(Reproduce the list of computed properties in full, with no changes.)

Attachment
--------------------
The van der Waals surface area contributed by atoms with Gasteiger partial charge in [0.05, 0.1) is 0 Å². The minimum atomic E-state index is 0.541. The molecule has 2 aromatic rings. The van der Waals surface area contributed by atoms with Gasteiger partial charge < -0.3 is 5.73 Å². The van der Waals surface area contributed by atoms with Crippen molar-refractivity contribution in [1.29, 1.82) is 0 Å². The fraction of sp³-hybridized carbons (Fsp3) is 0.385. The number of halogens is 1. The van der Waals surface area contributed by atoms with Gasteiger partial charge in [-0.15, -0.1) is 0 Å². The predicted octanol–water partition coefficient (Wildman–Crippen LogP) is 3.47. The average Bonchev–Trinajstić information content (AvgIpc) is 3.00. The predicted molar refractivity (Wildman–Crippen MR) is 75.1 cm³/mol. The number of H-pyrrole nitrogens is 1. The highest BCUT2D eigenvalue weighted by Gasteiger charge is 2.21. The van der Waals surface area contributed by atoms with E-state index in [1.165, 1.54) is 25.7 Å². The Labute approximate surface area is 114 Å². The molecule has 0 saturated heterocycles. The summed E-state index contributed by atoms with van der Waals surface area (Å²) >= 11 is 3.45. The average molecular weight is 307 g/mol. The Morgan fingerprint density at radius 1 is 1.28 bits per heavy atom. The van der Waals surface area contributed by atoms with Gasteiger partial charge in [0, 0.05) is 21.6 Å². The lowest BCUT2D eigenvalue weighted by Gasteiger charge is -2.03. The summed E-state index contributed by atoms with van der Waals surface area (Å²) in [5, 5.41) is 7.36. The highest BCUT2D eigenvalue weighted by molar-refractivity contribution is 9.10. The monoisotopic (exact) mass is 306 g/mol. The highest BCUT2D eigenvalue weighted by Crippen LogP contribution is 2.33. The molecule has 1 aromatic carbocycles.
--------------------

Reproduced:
The van der Waals surface area contributed by atoms with Gasteiger partial charge in [0.05, 0.1) is 0 Å². The minimum atomic E-state index is 0.541. The molecule has 2 aromatic rings. The van der Waals surface area contributed by atoms with Gasteiger partial charge < -0.3 is 5.73 Å². The van der Waals surface area contributed by atoms with Crippen molar-refractivity contribution in [1.29, 1.82) is 0 Å². The fraction of sp³-hybridized carbons (Fsp3) is 0.385. The number of halogens is 1. The van der Waals surface area contributed by atoms with Gasteiger partial charge in [-0.15, -0.1) is 0 Å². The predicted octanol–water partition coefficient (Wildman–Crippen LogP) is 3.47. The average Bonchev–Trinajstić information content (AvgIpc) is 3.00. The predicted molar refractivity (Wildman–Crippen MR) is 75.1 cm³/mol. The number of H-pyrrole nitrogens is 1. The highest BCUT2D eigenvalue weighted by Gasteiger charge is 2.21. The van der Waals surface area contributed by atoms with E-state index in [1.165, 1.54) is 25.7 Å². The Labute approximate surface area is 114 Å². The molecule has 0 saturated heterocycles. The summed E-state index contributed by atoms with van der Waals surface area (Å²) >= 11 is 3.45. The average molecular weight is 307 g/mol. The Morgan fingerprint density at radius 1 is 1.28 bits per heavy atom. The van der Waals surface area contributed by atoms with Gasteiger partial charge in [0, 0.05) is 21.6 Å². The lowest BCUT2D eigenvalue weighted by Gasteiger charge is -2.03. The summed E-state index contributed by atoms with van der Waals surface area (Å²) in [5, 5.41) is 7.36. The highest BCUT2D eigenvalue weighted by molar-refractivity contribution is 9.10. The monoisotopic (exact) mass is 306 g/mol. The highest BCUT2D eigenvalue weighted by Crippen LogP contribution is 2.33. The molecule has 1 aromatic carbocycles.